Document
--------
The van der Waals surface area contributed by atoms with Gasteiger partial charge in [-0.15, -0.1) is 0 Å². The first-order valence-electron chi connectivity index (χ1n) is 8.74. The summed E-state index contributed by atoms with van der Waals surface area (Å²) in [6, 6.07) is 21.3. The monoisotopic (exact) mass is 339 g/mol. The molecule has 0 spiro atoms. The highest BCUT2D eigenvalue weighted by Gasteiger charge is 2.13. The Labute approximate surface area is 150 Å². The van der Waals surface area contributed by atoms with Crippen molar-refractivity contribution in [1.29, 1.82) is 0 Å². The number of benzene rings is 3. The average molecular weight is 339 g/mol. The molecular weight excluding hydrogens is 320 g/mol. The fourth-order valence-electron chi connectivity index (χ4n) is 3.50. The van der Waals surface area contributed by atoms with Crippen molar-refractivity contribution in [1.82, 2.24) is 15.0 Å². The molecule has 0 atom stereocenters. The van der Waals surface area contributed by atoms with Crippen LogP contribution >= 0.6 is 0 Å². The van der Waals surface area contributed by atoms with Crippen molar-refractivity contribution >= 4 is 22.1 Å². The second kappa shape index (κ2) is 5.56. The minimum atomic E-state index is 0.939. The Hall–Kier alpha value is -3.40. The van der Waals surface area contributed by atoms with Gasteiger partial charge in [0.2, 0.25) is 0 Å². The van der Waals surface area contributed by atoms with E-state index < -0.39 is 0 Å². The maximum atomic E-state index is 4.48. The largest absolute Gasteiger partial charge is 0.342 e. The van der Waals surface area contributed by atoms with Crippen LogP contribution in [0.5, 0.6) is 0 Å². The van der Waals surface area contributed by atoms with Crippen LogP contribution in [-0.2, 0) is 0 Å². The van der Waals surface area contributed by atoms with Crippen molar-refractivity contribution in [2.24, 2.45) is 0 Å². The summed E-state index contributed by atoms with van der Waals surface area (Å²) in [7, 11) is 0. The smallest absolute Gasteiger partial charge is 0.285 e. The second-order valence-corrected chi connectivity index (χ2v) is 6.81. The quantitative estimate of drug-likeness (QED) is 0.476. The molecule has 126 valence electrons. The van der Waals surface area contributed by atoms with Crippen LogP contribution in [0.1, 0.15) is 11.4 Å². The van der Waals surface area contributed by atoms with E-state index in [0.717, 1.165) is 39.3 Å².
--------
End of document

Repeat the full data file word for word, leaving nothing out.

The van der Waals surface area contributed by atoms with Gasteiger partial charge in [-0.15, -0.1) is 0 Å². The first-order valence-electron chi connectivity index (χ1n) is 8.74. The summed E-state index contributed by atoms with van der Waals surface area (Å²) in [6, 6.07) is 21.3. The monoisotopic (exact) mass is 339 g/mol. The molecule has 0 spiro atoms. The highest BCUT2D eigenvalue weighted by Gasteiger charge is 2.13. The Labute approximate surface area is 150 Å². The van der Waals surface area contributed by atoms with Crippen molar-refractivity contribution in [1.29, 1.82) is 0 Å². The number of benzene rings is 3. The average molecular weight is 339 g/mol. The molecular weight excluding hydrogens is 320 g/mol. The fourth-order valence-electron chi connectivity index (χ4n) is 3.50. The van der Waals surface area contributed by atoms with Crippen molar-refractivity contribution in [1.82, 2.24) is 15.0 Å². The molecule has 0 atom stereocenters. The van der Waals surface area contributed by atoms with Crippen LogP contribution >= 0.6 is 0 Å². The van der Waals surface area contributed by atoms with Crippen molar-refractivity contribution >= 4 is 22.1 Å². The second kappa shape index (κ2) is 5.56. The minimum atomic E-state index is 0.939. The Hall–Kier alpha value is -3.40. The van der Waals surface area contributed by atoms with Gasteiger partial charge in [0.2, 0.25) is 0 Å². The van der Waals surface area contributed by atoms with E-state index < -0.39 is 0 Å². The maximum atomic E-state index is 4.48. The largest absolute Gasteiger partial charge is 0.342 e. The van der Waals surface area contributed by atoms with Crippen LogP contribution in [0.5, 0.6) is 0 Å². The van der Waals surface area contributed by atoms with Crippen LogP contribution in [-0.2, 0) is 0 Å². The van der Waals surface area contributed by atoms with Crippen molar-refractivity contribution in [2.24, 2.45) is 0 Å². The summed E-state index contributed by atoms with van der Waals surface area (Å²) in [7, 11) is 0. The smallest absolute Gasteiger partial charge is 0.285 e. The second-order valence-corrected chi connectivity index (χ2v) is 6.81. The quantitative estimate of drug-likeness (QED) is 0.476. The molecule has 126 valence electrons. The van der Waals surface area contributed by atoms with Crippen LogP contribution in [0.1, 0.15) is 11.4 Å². The van der Waals surface area contributed by atoms with E-state index in [0.717, 1.165) is 39.3 Å².